Ayotte demands details on Navy Yard shooter's military record

On Monday, Alexis shot and killed 12 people during a shooting spree at the Navy's Washington, D.C., headquarters before being killed by law enforcement during the daylong stand off. 

ADVERTISEMENT
Alexis, who was honorably discharged from the Navy as a petty officer 3rd class, gained access to the Navy Yard facility due to his status as a civilian contractor. 

Defense officials say Alexis obtained a security clearance while he was in the Navy and was not subjected to a second background check when he became a contractor after leaving the service in 2011.

Part of the Pentagon's decision not to reinvestigate Alexis's security clearance may have stemmed from his honorable discharge from the Navy, according to Ayotte. 

"Had Alexis received a general discharge, future employers would have been more likely to give his background extra scrutiny," Ayotte wrote. 

"This additional scrutiny may have helped potential employers identify Alexis’ reported arrests in three states and better informed their hiring decisions," she added. 

Specifically, Ayotte wants information on whether a former service member's discharge status plays a role in how the Navy selects its contractor workforce. 

If a former service member receives anything other than an honorable discharge, "what additional scrutiny or steps does this trigger under current procedures?" Ayotte asked in the letter.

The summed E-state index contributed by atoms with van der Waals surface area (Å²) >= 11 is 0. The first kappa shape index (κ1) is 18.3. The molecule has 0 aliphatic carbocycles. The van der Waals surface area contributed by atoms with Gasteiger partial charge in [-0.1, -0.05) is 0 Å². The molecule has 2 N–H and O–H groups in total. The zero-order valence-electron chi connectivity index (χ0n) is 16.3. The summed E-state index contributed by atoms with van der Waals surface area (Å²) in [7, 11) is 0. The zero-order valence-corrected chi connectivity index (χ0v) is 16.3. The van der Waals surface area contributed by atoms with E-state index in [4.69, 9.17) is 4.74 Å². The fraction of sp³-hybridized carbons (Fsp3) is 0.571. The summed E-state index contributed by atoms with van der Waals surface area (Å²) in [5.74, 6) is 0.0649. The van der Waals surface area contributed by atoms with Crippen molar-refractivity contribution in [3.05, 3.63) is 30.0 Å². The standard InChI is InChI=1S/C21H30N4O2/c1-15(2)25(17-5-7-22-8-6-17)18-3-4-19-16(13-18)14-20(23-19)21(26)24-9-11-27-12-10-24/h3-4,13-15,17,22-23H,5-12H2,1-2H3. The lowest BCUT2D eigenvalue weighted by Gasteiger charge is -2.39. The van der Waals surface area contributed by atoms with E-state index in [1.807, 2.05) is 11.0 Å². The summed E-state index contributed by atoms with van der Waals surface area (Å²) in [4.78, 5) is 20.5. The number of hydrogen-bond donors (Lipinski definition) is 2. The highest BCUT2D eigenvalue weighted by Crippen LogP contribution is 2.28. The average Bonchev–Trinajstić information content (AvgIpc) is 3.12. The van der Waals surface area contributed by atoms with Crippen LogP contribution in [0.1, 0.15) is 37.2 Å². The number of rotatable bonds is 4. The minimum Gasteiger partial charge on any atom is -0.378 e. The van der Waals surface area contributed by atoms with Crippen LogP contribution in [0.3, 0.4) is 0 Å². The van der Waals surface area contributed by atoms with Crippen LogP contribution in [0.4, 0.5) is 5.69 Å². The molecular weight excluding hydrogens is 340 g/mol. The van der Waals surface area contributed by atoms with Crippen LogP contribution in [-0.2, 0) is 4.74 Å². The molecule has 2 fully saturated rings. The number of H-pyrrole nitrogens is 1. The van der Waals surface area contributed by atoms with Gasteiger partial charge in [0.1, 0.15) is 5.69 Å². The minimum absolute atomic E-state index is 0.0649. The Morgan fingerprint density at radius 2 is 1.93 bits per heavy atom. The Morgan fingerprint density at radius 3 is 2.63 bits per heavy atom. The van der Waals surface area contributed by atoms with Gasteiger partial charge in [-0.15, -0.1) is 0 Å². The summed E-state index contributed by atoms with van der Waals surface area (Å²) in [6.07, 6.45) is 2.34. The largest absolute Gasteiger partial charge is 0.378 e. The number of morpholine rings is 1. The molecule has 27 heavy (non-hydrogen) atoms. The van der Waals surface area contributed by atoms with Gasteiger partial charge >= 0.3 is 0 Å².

That said, the New Hampshire Republican openly questioned the Navy's decision to grant Alexis a honorable discharge, given the former sailor's troubled Navy career. 

While in the Navy, Alexis was reportedly arrested on misdemeanor weapons charges in Fort Worth, Texas, which led to him leaving the service in 2011. 

Despite his criminal record, Alexis was hired as a Navy information technology contractor, based at the Navy Yard. 

After his discharge, Alexis twice checked into emergency rooms at different VA medical centers in August, five days apart, The Hill reported Wednesday. 

Alexis was treated by the VA in Rhode Island and again in Washington, D.C., for insomnia, and was prescribed medication. 

For their part, Pentagon officials claim reinvestigations for security clearances could be triggered when a former military member is transitioning into contractor or civilian service.

But that only occurs if the time between retirement and re-entry is more than two years and if “derogatory information” is uncovered, officials say.